16 Years Experience

Marlboro, NJ

Male, 40

I've been an audiologist for 16 years. I work with all types of patients, focusing on balance disorders, tinnitus, and hearing aids. As I have worked in an Ear, Nose, Throat setting much of my career, I am also exposed to much of the medical side of audiology. ASK ME ANYTHING about being an audiologist.

DISCLAIMER: If you feel that you have a hearing or balance issue, please be sure to see your local ENT or audiologist. This Q&A is not designed to treat or diagnose your problems.

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74 Questions


Last Answer on March 21, 2020

Best Rated

-What are the duties and responsibilities of someone working in this occupation?
-What is your background education?
-What do you dislike about your career?

Asked by Melissa_con over 6 years ago

I've answered the other parts I will focus on the "dislikes".  I think the biggest dislike is the role of audiologists in society.  We are often not considered doctors, but we are "more important" than techs.  Sometimes we are treated and thought of as techs.  We are a rather young profession, still trying to find its niche.  I wish the general population understood that we are comperable to an optometrist or that we went to school and own higher education degrees.

What software do you currently use to run your business and what do you like/dislike about it?

Asked by cindy about 6 years ago

I am not sure of your question, but I will answer in a few different ways.  I am currently part of an ENT practice and utilize its software for my patient database.  I personally do not like it, thus will not recommend it on here.  As for other software, audiologists utiliize a program called NOAH for hearing aid programming.  This is a database gateway that is pretty universal...we don't really know of any other.  Each manufacturer has its own programming software as well.  Some are more user friendly than others.  I own a computer based audiology system by a brand called Interacoustics.  It's not that user friendly, but once you get the hang of it, it's great to run.  For my balance testing, I utilize Micromedical software.  It's simple and easy to run.

My friend says she has tiny audio wire implants to help her hear better and communicate back and forth...How do they work and how do they do that with-out batteries? How does a person get one for them selves so they can hear better?

Asked by inner wire auddio implants about 6 years ago

I am not sure what you are referring to.  Please clarify, especially if you have a website.

If you have a client who is is non-verbal due to cerebrovascular accident how might she respond to air-conduction testing pure tone stimuli? What about her speech stimuli ? How would you perform an SRT ?

Asked by over 5 years ago

You may utilize alternate forms of response. Generally, if the person is verbal but has good receptive language, you can utilize button pressing for pure tones. If they are cognitively incapable, you may utilize child methods, such as play audiometry or visual reinforcement. Instead of an SRT, you may utilize an SDT, Speech detection threshold. This would be a cross check to pure tones. As for speech stimuli, there are also picture boards that the patient may be able to point to. More than one way to skin a cat!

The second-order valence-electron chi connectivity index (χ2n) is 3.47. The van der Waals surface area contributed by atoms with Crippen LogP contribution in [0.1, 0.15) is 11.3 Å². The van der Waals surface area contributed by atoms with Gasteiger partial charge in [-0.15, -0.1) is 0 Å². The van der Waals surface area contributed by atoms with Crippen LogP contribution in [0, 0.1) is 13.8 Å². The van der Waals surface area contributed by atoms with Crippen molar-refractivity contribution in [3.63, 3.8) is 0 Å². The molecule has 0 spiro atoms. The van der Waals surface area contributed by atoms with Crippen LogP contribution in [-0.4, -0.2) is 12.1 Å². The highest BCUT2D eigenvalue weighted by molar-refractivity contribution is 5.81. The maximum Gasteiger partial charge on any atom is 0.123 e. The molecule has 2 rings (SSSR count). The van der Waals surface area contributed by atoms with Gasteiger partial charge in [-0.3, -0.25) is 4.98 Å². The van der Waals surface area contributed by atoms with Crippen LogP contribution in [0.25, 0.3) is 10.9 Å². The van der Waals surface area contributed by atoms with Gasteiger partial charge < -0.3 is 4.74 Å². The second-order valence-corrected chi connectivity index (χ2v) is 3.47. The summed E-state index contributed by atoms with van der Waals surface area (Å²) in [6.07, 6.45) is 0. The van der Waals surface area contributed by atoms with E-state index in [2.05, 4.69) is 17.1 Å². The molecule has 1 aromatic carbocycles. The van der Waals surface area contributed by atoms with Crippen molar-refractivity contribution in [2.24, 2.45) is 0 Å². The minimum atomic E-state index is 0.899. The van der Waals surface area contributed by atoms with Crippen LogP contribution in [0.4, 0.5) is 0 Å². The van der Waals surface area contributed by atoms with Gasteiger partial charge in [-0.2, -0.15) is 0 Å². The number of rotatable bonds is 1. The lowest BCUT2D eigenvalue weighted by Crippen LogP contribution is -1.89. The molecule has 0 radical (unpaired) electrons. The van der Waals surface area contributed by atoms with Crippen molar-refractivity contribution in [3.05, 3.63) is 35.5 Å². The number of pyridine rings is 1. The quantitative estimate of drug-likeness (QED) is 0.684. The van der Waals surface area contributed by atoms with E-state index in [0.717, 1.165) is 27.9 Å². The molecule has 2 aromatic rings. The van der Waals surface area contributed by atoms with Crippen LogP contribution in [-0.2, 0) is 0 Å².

Hi I'm a highschool student interested in audiology and I was just wondering about the pros and cons of the career and if you could tell me anything about that? Any advice is also appreciated

Asked by CC almost 5 years ago

Pros: Growing career. Many more people over the years will need hearing and balance services, as our population is growing and growing. Tens of millions of people will be aging longer, prompting even more need for vestibular and hearing services.

Cons: With all healthcare fields, insurance reimbursements often make it hard to function. With hearing aids, there are so many avenues to purchase them. The population may be focused on pricing and flashy newspaper ads over professional services. This kind of cheapens our profile.

In recent years, audiology is always listed as a top profession. However, we are still relatively young and don't have an official identity. Thus, we have a field of those with doctoral degrees, some without, those who are simply hearing aid dispensers, educational audiologists, etc, etc.. Our governing body is not very strong, financially and politically.

I asked the question about my toddlers abr. We are getting a second opinion. The radiologist came out and said there was a lag between when the ear heard sound and when the brain did. Aud said hearing was normal but abr was not. Later decided it norm

Asked by Jen34geg over 4 years ago

Ok well that's something a little deeper. If the ear heard sound but there was a delay to the brain...that is a deeper issue. Definitely, get a second opinion.

Hi there,

Is it alright to wear a hearing aid during skydiving? Or will that cause damage to the hearing aid?

Thank you!

Asked by Neel about 6 years ago

I was just at a hearing aid manufacturer's plant and asked this question. They are actually researching it.